However, from thereon the logic begins to develop holes. In particular, why on earth should the EU allow the UK, retrospectively, to opt out of ‘whole swathes’ of EU legislation? Indeed, short of a wholesale restructuring of the EU as a whole, this is analogous to what Trotsky once called ‘a transitional demand’. It is a demand that the system (in this case the EU) cannot possibly deliver. It would strike at the very point of the EU of having a democratic union where states agree to pool their sovereignty over commonly agreed areas of policy. This does not allow for member states to pick and choose which laws to go along with. Of course countries get derogations, usually on a temporary basis, but these have to be negotiated at the time the laws are made, not agreed retrospectively on the basis of political blackmail.
 
Of course, the constitutional strengthening of the bonds between Eurozone countries could, in theory, leave space for the EU countries outside the Eurozone to ask for a sort of ‘outer EU’ status with a looser set of arrangements than exist now. But this assumes that the other (now 11) non-Eurozone EU states actually want this. This seems unlikely. We may be left in a position where, after some ’re-negotiation’, the UK gets some very superficial (note the word ‘very’) face-saving changes in new agreements being negotiated. Of course it is now almost certain that there will be a vote on UK relations with, and/or membership of, the EU. It seems likely that the UK will be asked to vote on new Treaty changes. However, it is very unlikely that the EU will let Britain secede from ‘swathes’ of EU legislation. I for one, would very much urge the EU not to let any British Government get away with this, especially if environmental and energy legislation is up for grabs. Clearly the Conservatives do not like being told to try and achieve strict targets for renewable energy deployment and so on, but that is part of the bargain about getting some of your priorities in exchange for letting other people have theirs.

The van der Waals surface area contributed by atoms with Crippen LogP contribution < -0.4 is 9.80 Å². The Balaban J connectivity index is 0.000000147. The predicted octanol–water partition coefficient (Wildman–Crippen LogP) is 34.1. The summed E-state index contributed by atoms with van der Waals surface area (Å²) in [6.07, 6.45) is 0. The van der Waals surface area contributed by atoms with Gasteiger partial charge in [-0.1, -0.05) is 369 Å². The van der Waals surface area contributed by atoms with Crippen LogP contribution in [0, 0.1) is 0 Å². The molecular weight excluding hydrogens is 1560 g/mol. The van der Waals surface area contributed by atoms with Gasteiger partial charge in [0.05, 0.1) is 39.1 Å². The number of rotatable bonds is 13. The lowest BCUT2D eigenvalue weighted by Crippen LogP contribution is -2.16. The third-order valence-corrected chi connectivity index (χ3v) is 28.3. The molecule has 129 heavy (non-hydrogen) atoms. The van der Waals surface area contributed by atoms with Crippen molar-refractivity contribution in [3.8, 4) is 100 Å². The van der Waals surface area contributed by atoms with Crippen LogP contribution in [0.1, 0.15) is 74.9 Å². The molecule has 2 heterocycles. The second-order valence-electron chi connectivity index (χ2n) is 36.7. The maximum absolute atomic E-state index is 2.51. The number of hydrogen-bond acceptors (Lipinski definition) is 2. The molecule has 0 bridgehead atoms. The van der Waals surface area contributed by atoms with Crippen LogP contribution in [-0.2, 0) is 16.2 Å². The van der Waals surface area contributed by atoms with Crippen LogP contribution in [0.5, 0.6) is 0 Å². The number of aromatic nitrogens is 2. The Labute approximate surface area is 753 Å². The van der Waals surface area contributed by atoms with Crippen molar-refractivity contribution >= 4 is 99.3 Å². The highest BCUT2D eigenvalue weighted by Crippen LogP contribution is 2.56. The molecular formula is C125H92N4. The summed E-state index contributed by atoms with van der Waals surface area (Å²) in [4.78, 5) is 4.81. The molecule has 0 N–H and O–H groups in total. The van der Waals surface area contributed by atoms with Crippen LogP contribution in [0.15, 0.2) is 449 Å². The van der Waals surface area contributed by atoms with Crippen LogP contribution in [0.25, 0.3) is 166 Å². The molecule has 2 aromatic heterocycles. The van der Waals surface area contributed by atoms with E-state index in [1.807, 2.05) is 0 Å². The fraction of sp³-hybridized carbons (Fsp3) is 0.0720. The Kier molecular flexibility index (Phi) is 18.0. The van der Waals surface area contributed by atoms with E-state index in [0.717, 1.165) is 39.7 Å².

I am very much in favour of the UK staying in the EU which has authority over energy, environmental and social affairs, but what I am very much against is the prospect of the Conservatives having their cake and eating it. That is maintaining a say on the things they would have to adopt anyway, whilst opting out of laws that might improve the environment or social equity. The whole point of democracy is that everybody has a right to have a say in laws, but not on the basis of choosing what laws they should or should not be bound by.
 
Indeed, if such a ‘have your Tory cake and eat it’ proposition was negotiated, then I would probably vote ‘no’ in any referendum for the UK to stay in the EU. There would no longer be any progressive point in British membership. EU laws would be better without the often reactionary input of our own government, and the laws that we would be influencing would be ones that we would have to adopt anyway for trade reasons. Without the UK, the EU would be more coherent and be able to adopt more progressive rules in the economic sphere. In short, the EU, the UK, and the world will be better off without the British being EU members if the British actually acheive a ‘renegotiated’ membership on Tory terms.